What is it about football that is peculiarly American? Is it the intricacy of its strategies? The use of padding offering the illusion of controlled violence? The peculiar use of slang coloring the insiders' lexicon (fumblerooski, slobber-knocker, pooch punts)? The utilitarianism of every player on the field to some designated responsibility? The celebration of heroes and roasting of scapegoats? A harmonious association with High School memories? That it is best pleasured with mass quantities of beer?

Of the three great sports the U.S. has produced, only football has failed to create an international following-- it seems it will never qualify as an Olympic competition. If a character in a film once said, "Football is a game of inches," giving the sport a sense of delicacy and precision, a real-life coach also said, "Winning isn't everything; it's the only thing." The latter quote more accurately explains the game's ferociousness and the human capacity to brutally subjugate common sense and physical pain to the more immediate attainment of victory. When one considers the sacrifices your average American makes in compliance with his country's values-- substandard health care, comparatively little vacation time, the costs of extraordinary consumption, and most importantly, a fetishism of work and income as the definition of a man's worth-- then it seems we would expect our athletes on the gridiron should rally to that ideal as well.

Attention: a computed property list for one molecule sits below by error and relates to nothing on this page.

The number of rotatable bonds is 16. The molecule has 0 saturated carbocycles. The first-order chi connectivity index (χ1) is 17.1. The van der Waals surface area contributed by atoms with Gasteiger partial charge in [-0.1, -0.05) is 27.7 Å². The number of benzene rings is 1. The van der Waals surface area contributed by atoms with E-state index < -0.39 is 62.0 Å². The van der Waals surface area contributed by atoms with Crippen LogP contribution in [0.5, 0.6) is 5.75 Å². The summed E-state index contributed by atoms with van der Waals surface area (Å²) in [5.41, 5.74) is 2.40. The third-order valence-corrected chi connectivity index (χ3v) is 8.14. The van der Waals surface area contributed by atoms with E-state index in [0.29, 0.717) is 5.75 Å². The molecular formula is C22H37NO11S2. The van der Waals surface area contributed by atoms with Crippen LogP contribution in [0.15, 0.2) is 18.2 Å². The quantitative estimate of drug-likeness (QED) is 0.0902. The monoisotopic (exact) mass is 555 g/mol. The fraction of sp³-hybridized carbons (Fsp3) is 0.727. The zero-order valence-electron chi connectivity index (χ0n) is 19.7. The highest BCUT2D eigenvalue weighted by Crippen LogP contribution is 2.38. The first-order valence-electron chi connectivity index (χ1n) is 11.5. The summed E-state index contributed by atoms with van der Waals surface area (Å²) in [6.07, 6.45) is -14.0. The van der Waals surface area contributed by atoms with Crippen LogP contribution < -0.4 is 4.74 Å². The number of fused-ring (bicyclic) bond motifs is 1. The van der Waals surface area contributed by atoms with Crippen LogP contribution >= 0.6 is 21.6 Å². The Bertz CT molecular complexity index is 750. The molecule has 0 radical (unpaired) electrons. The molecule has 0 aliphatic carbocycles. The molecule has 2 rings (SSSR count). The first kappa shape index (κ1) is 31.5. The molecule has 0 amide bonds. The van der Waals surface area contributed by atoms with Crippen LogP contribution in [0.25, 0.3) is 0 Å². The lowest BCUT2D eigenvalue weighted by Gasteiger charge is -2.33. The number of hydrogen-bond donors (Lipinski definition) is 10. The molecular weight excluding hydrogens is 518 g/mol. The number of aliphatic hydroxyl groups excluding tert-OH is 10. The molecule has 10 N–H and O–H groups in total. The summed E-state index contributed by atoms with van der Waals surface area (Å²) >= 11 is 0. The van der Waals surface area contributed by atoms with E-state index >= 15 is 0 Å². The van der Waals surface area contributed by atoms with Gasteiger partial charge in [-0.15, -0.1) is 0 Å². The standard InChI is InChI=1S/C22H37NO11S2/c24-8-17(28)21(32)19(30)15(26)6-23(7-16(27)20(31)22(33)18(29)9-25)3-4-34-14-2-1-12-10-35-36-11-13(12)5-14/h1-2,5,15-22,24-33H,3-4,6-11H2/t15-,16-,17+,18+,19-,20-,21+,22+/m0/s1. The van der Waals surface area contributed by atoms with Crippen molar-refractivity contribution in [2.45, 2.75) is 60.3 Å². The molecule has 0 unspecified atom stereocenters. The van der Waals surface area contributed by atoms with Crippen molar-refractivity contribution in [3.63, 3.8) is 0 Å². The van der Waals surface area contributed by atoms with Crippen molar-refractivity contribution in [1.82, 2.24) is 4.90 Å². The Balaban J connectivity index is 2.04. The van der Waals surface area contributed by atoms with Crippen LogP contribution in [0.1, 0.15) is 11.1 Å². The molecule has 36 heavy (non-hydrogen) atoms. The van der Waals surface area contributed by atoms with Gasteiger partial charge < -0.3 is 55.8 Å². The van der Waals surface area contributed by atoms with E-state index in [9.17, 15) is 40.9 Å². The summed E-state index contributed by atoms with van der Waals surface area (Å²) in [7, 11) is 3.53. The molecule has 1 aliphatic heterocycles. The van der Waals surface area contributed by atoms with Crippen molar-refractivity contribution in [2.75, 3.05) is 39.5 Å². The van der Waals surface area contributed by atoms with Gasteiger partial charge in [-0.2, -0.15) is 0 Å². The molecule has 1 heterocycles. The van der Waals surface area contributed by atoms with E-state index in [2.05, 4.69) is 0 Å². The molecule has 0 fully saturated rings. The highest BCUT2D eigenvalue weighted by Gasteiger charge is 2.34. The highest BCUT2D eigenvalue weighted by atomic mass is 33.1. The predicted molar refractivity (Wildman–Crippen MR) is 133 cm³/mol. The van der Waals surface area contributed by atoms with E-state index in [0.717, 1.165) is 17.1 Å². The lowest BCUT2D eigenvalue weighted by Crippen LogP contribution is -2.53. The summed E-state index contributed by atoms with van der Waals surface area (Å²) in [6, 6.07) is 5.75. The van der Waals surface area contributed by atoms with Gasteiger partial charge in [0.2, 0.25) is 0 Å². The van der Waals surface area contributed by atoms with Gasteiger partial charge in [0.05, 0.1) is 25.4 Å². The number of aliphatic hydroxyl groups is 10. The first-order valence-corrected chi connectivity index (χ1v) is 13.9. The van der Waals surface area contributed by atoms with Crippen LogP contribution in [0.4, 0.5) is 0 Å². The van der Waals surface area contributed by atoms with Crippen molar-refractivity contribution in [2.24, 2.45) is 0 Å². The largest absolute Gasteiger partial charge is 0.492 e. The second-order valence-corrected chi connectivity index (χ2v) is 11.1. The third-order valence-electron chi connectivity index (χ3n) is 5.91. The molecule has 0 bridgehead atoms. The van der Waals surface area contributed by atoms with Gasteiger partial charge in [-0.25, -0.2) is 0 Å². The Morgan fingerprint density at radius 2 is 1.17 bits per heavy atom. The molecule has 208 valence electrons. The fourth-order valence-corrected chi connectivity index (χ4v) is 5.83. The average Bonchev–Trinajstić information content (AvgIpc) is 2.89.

In the early 1970s, a second-string flanker for the Dallas Cowboys named Peter Gent retired from the game and wrote what is perhaps the best novel ever written about the sport, North Dallas Forty (produced in 1979 into a mediocre comedy with Nick Nolte, all the nuances of Gent's themes stripped in favor of dumb jock jokes). The novel takes place over the course of eight days in the life of a wide receiver named Phil Elliot. Elliot is the team's joker but also a thinking person, who does not go for Vince Lombardi's philosophy on the merits of winning, hoping only to perform with enough aplomb as to guarantee himself more playing time and better pay. His logic, to wit: "Reading a contract is vastly more important than reading a blitz. A great negotiator makes much more money than a great running back." Of course, if money was what it was all about Elliot would be much more careful about toeing the company line but as he is, he cannot abide by any regulation or philosophy that marginalizes the individual. Through confrontations with management, players, and the society that celebrates the group effort of winning, Gent dramatizes this theme of the individual vs. the collective.